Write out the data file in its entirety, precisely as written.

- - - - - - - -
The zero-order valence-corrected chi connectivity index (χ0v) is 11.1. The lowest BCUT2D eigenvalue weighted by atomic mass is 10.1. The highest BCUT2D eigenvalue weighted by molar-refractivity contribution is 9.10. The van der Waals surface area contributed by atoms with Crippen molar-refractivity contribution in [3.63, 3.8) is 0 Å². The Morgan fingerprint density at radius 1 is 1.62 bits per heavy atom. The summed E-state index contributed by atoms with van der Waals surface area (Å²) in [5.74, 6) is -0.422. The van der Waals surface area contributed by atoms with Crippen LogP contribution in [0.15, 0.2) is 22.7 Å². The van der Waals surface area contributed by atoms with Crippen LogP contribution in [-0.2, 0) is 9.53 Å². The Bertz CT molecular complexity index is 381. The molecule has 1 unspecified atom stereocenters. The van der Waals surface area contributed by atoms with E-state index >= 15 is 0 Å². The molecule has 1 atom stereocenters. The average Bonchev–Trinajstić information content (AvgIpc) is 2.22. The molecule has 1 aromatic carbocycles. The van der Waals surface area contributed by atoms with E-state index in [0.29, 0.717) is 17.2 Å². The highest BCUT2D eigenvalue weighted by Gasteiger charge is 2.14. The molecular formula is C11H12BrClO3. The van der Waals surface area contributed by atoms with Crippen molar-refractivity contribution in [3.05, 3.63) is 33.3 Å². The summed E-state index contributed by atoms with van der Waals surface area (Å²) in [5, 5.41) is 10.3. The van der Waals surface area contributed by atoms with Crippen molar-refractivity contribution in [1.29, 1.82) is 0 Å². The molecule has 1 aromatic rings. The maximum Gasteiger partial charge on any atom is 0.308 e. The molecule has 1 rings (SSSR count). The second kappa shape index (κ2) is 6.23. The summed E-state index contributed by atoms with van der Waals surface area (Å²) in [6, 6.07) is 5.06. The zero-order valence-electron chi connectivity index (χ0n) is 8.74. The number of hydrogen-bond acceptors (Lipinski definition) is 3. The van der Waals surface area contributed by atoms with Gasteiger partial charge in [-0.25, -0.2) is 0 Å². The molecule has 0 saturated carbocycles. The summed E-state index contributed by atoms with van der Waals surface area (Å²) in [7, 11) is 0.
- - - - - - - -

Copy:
The zero-order valence-corrected chi connectivity index (χ0v) is 11.1. The lowest BCUT2D eigenvalue weighted by atomic mass is 10.1. The highest BCUT2D eigenvalue weighted by molar-refractivity contribution is 9.10. The van der Waals surface area contributed by atoms with Crippen molar-refractivity contribution in [3.63, 3.8) is 0 Å². The Morgan fingerprint density at radius 1 is 1.62 bits per heavy atom. The summed E-state index contributed by atoms with van der Waals surface area (Å²) in [5.74, 6) is -0.422. The van der Waals surface area contributed by atoms with Crippen LogP contribution in [0.15, 0.2) is 22.7 Å². The van der Waals surface area contributed by atoms with Crippen LogP contribution in [-0.2, 0) is 9.53 Å². The Bertz CT molecular complexity index is 381. The molecule has 1 unspecified atom stereocenters. The van der Waals surface area contributed by atoms with E-state index >= 15 is 0 Å². The molecule has 1 atom stereocenters. The average Bonchev–Trinajstić information content (AvgIpc) is 2.22. The molecule has 1 aromatic carbocycles. The van der Waals surface area contributed by atoms with E-state index in [0.29, 0.717) is 17.2 Å². The highest BCUT2D eigenvalue weighted by Gasteiger charge is 2.14. The molecular formula is C11H12BrClO3. The van der Waals surface area contributed by atoms with Crippen molar-refractivity contribution in [3.05, 3.63) is 33.3 Å². The summed E-state index contributed by atoms with van der Waals surface area (Å²) in [5, 5.41) is 10.3. The van der Waals surface area contributed by atoms with Crippen molar-refractivity contribution in [1.29, 1.82) is 0 Å². The molecule has 1 aromatic rings. The maximum Gasteiger partial charge on any atom is 0.308 e. The molecule has 1 rings (SSSR count). The second kappa shape index (κ2) is 6.23. The summed E-state index contributed by atoms with van der Waals surface area (Å²) in [6, 6.07) is 5.06. The zero-order valence-electron chi connectivity index (χ0n) is 8.74. The number of hydrogen-bond acceptors (Lipinski definition) is 3. The van der Waals surface area contributed by atoms with Gasteiger partial charge in [-0.25, -0.2) is 0 Å². The molecule has 0 saturated carbocycles. The summed E-state index contributed by atoms with van der Waals surface area (Å²) in [7, 11) is 0.